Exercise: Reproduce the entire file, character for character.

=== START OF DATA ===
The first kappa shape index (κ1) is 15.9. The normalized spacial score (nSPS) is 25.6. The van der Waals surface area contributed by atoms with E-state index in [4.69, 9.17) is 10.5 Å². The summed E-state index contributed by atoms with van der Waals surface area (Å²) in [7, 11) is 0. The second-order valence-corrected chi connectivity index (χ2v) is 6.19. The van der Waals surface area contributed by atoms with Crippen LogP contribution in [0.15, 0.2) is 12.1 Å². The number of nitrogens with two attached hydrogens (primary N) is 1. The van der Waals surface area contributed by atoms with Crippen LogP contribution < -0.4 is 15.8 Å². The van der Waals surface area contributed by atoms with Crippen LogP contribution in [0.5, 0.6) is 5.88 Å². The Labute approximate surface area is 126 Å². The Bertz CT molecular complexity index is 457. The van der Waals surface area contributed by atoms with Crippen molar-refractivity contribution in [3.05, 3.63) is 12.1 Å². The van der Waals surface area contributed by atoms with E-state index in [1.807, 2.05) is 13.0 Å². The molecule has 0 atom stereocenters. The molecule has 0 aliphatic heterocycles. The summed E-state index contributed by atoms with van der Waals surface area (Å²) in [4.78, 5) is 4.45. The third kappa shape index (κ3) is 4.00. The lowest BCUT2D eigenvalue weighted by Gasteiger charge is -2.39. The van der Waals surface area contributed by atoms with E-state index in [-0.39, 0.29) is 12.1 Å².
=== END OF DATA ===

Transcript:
The first kappa shape index (κ1) is 15.9. The normalized spacial score (nSPS) is 25.6. The van der Waals surface area contributed by atoms with E-state index in [4.69, 9.17) is 10.5 Å². The summed E-state index contributed by atoms with van der Waals surface area (Å²) in [7, 11) is 0. The second-order valence-corrected chi connectivity index (χ2v) is 6.19. The van der Waals surface area contributed by atoms with Crippen LogP contribution in [0.15, 0.2) is 12.1 Å². The number of nitrogens with two attached hydrogens (primary N) is 1. The van der Waals surface area contributed by atoms with Crippen LogP contribution < -0.4 is 15.8 Å². The van der Waals surface area contributed by atoms with Crippen LogP contribution in [0.5, 0.6) is 5.88 Å². The Labute approximate surface area is 126 Å². The Bertz CT molecular complexity index is 457. The van der Waals surface area contributed by atoms with Crippen molar-refractivity contribution in [3.05, 3.63) is 12.1 Å². The van der Waals surface area contributed by atoms with E-state index in [1.807, 2.05) is 13.0 Å². The molecule has 0 atom stereocenters. The molecule has 0 aliphatic heterocycles. The summed E-state index contributed by atoms with van der Waals surface area (Å²) in [4.78, 5) is 4.45. The third kappa shape index (κ3) is 4.00. The lowest BCUT2D eigenvalue weighted by Gasteiger charge is -2.39. The van der Waals surface area contributed by atoms with E-state index in [-0.39, 0.29) is 12.1 Å².